This is part of a series of stories on campaign spending in 2010 and 2013
MANILA, Philippines – Who is funding “Nognog”?
In his latest television advertisement, Vice President Jejomar Binay referred to himself as Nognog. The self-proclaimed poor man, however, is not as poor as his commercials seem to suggest. Television ads, after all, cost a lot of money.
When he ran for vice president in 2010, Binay spent over P201 million on TV and radio ads during the campaign period, according to his Statement of Contributions and Expenditures (SOCE). This constituted around 92% of his total campaign spending.
The Omnibus Election Code requires all candidates, party-list groups, and political parties to submit their SOCEs. These documents contain information on sources and spending of campaign funds.
Candidates must file their SOCEs within 30 days after the election. Failure to comply will merit a fine ranging from P1,000 to P60,000 – a rather small amount compared to the millions spent by most candidates. A second offense could, however, get them “perpetually” disqualified from holding public office.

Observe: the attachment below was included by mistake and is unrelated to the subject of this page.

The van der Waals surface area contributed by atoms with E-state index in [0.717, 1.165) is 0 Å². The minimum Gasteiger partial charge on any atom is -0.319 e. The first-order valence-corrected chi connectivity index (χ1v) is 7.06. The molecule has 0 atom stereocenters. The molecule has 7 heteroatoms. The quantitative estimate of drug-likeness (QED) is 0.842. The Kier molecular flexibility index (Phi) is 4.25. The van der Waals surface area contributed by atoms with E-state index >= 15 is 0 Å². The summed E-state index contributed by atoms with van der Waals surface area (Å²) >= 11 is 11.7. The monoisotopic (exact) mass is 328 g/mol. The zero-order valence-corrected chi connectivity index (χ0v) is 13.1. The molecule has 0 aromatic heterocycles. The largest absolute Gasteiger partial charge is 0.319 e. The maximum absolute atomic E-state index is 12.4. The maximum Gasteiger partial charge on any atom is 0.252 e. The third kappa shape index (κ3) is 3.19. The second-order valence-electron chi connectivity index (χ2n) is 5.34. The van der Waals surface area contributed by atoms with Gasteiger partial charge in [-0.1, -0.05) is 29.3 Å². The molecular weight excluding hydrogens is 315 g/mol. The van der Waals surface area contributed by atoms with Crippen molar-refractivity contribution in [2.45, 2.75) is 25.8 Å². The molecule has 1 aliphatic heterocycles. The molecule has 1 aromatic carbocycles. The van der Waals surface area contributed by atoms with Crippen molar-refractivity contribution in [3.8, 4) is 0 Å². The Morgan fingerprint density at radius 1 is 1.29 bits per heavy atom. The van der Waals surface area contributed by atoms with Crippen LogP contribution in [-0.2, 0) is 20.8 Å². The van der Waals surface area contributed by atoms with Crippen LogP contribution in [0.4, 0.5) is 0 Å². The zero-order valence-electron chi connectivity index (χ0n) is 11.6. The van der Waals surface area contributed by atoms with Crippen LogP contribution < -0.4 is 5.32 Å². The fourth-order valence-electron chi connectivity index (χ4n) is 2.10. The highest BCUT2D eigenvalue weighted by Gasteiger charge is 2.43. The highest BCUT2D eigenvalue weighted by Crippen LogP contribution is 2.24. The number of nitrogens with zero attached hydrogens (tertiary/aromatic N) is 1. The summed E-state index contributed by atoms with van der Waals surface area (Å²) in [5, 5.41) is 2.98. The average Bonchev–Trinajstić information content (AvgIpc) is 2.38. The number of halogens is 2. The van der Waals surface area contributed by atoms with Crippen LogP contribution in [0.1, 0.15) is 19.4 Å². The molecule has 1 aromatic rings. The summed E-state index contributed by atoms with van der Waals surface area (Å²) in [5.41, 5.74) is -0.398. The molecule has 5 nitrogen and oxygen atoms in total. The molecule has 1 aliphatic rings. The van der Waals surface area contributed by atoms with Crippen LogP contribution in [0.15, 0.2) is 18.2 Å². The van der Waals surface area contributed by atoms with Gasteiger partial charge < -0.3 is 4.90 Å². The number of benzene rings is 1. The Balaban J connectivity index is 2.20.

Can candidates spend whatever amount they want for their campaigns? No, there are rules that govern campaign expenses:
|Authorized spending per registered voter for
candidates with support from a political party
|Position||Amount per voter in a constituency|
|Presidential and vice-presidential candidates||P10|
For example, since Binay ran for a national post, his constituency is the entire Philippine population. To compute his spending cap, multiply the number of registered voters in 2010 by P10.
Number of registered voters in 2010 x Authorized spending per voter
50,723,733 x 10 = P507,237,330 as Binay’s spending limit
For someone running for a local post, multiply the number of registered voters in his municipality or province by P3.
Independent candidates, however, have a different rate:
|Independent candidates or those
without support from a political party
|Political parties, party-list groups||P5/voter|
As for political parties, each can spend a maximum of P5 for every reigstered voter in the constituency where it has official candidates. For example, Binay’s party United Nationalist Alliance (UNA) has the discretion to add to his expenses, as long as it observes the spending cap.
A party can divide its spending among its candidates. So UNA could spend not only for Binay, but for the rest of its slate.
In 2010, Binay declared in his SOCE that he spent P217.9 million – sourcing all of it from contributions.